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From the food editor: Tips for dining outdoors this Fourth of July

Pork Chops With Collard Greens


Pork Chops With Collard Greens

Regardless of your plans this Fourth of July weekend, it's likely you'll be eating outdoors at some point, in the presence of a picnic blanket or a smoking grill.

In our cover story on Pages 4E-5E, we offer ideas for side items to accompany a traditional Fourth of July feast. Specifically, those "salads" that usually get placed on red-and-white checkered tablecloths: potato, fruit and pasta. Sometimes, these mayo-based salads are left to fester in the sun, untouched; hopefully these spins on the classics will go over better with your guests.

Here are some other tips for making the most of dining outside.

Set the table: Don't have a suitable outdoor tablecloth? Buy a roll of brown craft paper and spread it across your table. It will absorb any spilled liquids or grease, plus it makes for easy cleanup. When you're done eating, simply fold it up and throw it away.

Keep bugs away: By turning a mesh colander upside down so it forms a dome, you can create a bug-free tent over your food.

Stick 'em: Differentiate between rare and medium-well burgers, or other kinds of grillables that look the same, by inserting toothpicks or Popsicle sticks into the foods that need to stand apart.

Perfect burgers: An easy thing to remember about grilling hamburgers is that they mostly want to be left alone. That means don't overmix the raw meat, or add too many additional things to it. Simply season the meat with salt and pepper, then form it into patties. Press down in the middle of each patty with your thumb, then cook them on a hot grill and let them be. Don't smoosh them down with your spatula, or cut them open to check for doneness. When they're cooked, let them rest for a few minutes before chowing down.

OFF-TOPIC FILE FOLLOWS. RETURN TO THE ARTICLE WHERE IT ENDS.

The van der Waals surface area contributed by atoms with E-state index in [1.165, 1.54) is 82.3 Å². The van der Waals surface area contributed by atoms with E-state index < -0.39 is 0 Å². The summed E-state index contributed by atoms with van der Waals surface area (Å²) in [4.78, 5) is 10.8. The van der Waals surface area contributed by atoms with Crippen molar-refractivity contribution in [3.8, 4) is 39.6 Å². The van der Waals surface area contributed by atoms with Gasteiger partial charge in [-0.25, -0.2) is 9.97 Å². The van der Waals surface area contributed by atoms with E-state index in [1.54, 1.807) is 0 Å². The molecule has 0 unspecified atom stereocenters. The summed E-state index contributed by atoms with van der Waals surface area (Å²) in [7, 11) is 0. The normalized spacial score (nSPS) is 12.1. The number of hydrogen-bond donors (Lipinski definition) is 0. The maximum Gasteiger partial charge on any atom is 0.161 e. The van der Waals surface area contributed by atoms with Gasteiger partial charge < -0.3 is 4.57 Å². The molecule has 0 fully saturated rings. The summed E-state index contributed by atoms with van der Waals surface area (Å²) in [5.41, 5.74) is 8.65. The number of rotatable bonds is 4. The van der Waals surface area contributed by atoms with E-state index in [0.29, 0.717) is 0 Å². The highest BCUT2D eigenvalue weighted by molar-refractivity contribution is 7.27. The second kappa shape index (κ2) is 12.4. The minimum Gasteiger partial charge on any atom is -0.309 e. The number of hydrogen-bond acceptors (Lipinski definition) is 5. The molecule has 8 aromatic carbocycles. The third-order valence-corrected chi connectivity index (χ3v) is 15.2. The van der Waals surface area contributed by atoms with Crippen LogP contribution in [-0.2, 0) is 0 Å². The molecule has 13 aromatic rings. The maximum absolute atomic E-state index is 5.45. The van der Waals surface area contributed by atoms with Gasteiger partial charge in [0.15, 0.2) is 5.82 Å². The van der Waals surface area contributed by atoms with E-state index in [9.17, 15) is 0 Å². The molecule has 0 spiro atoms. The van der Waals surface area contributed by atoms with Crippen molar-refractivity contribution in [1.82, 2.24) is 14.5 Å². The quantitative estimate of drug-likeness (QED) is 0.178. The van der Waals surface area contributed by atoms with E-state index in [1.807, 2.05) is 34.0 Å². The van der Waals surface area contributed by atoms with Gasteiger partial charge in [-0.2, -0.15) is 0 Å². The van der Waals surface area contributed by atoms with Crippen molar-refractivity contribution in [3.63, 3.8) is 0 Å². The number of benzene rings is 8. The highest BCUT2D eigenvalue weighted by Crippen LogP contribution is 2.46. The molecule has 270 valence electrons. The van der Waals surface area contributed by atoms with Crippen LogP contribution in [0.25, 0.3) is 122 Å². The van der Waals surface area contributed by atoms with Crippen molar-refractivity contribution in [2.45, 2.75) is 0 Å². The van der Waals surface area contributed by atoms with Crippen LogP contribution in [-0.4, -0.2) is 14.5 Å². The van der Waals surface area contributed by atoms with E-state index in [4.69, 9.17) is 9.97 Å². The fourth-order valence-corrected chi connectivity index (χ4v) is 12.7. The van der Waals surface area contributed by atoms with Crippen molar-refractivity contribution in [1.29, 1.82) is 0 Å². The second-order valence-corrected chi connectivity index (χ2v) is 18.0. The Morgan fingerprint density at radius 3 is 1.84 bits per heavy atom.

More than meat: While the grill is hot, think outside of the box and prepare items other than meat for the grate. Some unexpected (yet delicious) options include: artichokes, peaches and watermelon. (For more ideas, see the story on Page 4E.)

Cool down: Identify some picnic/cookout items that freeze well and throw those in the freezer the night before your event. Things like grapes or other fruits, juices and bottles of water can then sit out in the sun and stay relatively chilled, and they won't take up precious space in your cooler.

Contact Michelle Stark at [email protected] or (727) 893-8829. Follow @mstark17.


Pork Chops With Collard Greens

Pork Chops With Collard Greens


  • 4 small Yukon potatoes
  • Olive oil
  • Salt
  • Pepper
  • 1 onion
  • 2 cups collard greens
  • 1/2 cup flour
  • 1 teaspoon paprika
  • 1 teaspoon garlic
  • 1/2 teaspoon cayenne pepper
  • 2 boneless pork chops
  • 2 tablespoons sour cream


  1. Wash and dry all produce. Preheat the oven to 450 degrees. Cut the potatoes into ½-inch cubes. Toss them on a baking sheet with a drizzle of olive oil and a pinch of salt and pepper. Place in the oven for 20 to 25 minutes, tossing halfway through cooking, until golden brown and crispy.
  2. Halve, peel and finely dice the onion. Remove the stems and ribs from the collard greens and roughly chop the leaves.
  3. Meanwhile, heat a drizzle of olive oil in a large pan over medium heat. Add the onions and cook, tossing for 4 to 5 minutes, until softened.
  4. Add the collard greens to the pan and toss to coat. Add ¼ cup water to the pan, cover and cook for 3 to 4 minutes. Uncover, then toss until the liquid has evaporated and the greens are tender. Season with salt and pepper. Remove the greens from the pan and set aside.
  5. Set aside 1 teaspoon flour for the gravy. Toss the remaining flour and paprika, garlic and cayenne pepper in a zip-top bag. Heat a large drizzle of olive oil in the same large pan over medium heat. Add the pork chops to the bag and shake to coat with the flour mixture on both sides. Remove from the bag, shake off any excess coating and add the pork to the pan. Cook for 3 to 4 minutes per side, or until cooked to desired doneness. Set aside to rest for 5 minutes.
  6. Once the pork has been removed, wipe out any black bits from the pan. Next, add a drizzle of olive oil and the reserved flour to the pan over medium heat. Cook, tossing for 1 minute. Whisk 1/3 cup water into the pan and simmer until thickened and reduced by half, about 2 or 3 minutes. Salt generously. Remove the pan from the heat and stir in the sour cream. Season to taste, with pepper and perhaps more salt.
  7. Serve pork chops over a bed of the collard greens, then top with gravy. Serve with potatoes on the side. Serves 2.
Source: Adapted from Hello Fresh

From the food editor: Tips for dining outdoors this Fourth of July 06/27/16 [Last modified: Monday, June 27, 2016 10:57am]
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